The Employers’ Organisation for Local Government is planning to create an
audit team to promote the strategic side of HR in the sector and help it
address the chronic skills shortages across the country.
In an exclusive interview Charles Nolda, executive director at the EOLG,
told Personnel Today that HR must play a greater role in tackling
service-crippling issues including, recruitment and retention problems, an
ageing workforce, and high levels of staff sickness and absence.
"At the moment we have a lot of niche operations," he said.
"I am more interested in the bigger picture and helping HR move away from
an administrative role to the strategic."
To help the profession become more strategic, Nolda plans to create an
internal audit team, which will advise HR departments on how processes and
procedures could be improved.
He has no doubt that reforms to pay negotiations are long overdue in the
sector, following this year’s national strike in local government – the first
for 15 years.
Nolda, who is in-charge of negotiations for 400 local authorities, which
combined employ around 1 million staff, said: "We must look at it [the
current approach to pay negotiations] and ask ‘is it past its sell-by date?’.
"The system is under increasing strain. We look after the interests of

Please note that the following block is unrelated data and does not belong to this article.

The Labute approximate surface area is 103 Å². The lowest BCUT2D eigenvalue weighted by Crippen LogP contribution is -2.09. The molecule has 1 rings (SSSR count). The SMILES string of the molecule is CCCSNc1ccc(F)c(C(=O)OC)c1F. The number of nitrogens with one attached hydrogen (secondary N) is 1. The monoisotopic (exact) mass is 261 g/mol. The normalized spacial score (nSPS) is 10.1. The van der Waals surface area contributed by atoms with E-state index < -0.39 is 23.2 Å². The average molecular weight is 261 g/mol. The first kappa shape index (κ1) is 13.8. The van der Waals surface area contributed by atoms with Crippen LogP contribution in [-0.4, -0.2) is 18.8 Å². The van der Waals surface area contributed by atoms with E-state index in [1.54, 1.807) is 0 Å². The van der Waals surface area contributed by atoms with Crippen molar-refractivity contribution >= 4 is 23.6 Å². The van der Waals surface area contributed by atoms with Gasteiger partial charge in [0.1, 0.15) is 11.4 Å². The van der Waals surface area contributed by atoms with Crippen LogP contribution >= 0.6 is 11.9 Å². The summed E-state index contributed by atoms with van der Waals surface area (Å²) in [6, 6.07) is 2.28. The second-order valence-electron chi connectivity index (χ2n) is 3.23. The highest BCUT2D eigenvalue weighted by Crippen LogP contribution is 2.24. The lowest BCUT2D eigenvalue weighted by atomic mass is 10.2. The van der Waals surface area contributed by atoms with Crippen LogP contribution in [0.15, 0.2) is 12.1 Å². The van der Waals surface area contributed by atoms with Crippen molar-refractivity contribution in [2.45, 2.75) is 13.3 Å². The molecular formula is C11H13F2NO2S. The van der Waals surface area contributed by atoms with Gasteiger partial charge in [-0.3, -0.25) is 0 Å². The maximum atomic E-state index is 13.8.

400 authorities some the size of Birmingham employing 50,000 while others
employ 100 and have no HR department. This makes it difficult for a
He believes national pay agreements should be "light touch
benchmarks" that can be adjusted by individual councils to suit their
"It will be difficult to persuade unions, but if we don’t the system
could collapse. At the local level there is better understanding of pay issues
which makes it easier for councils to make adjustments."
Nolda said the changes would help local government attract and retain staff
and key skills at all levels. "The problem the sector has is that pay is
competitive at the bottom end but not so competitive at professional level.
"A cleaner in the north is on a better rate of pay than their
counterpart in the private sector. But a lawyer employed in local government in
the south is not paid as much [as a lawyer in the private sector]."
Nolda cites the introduction this year of a National Graduate Development
Scheme (NGDS) as the type of project the organisation is keen to develop.
The EOLG received more than 2,400 applications for 50 places on the
programme and set up a website which allows other council’s to view
unsuccessful candidates so the sector does not miss out on potential talented
"The NGDS will increase the profile of sector and help us catch up with
the NHS and the civil service which have been doing these schemes for years."
Exclusive by Paul Nelson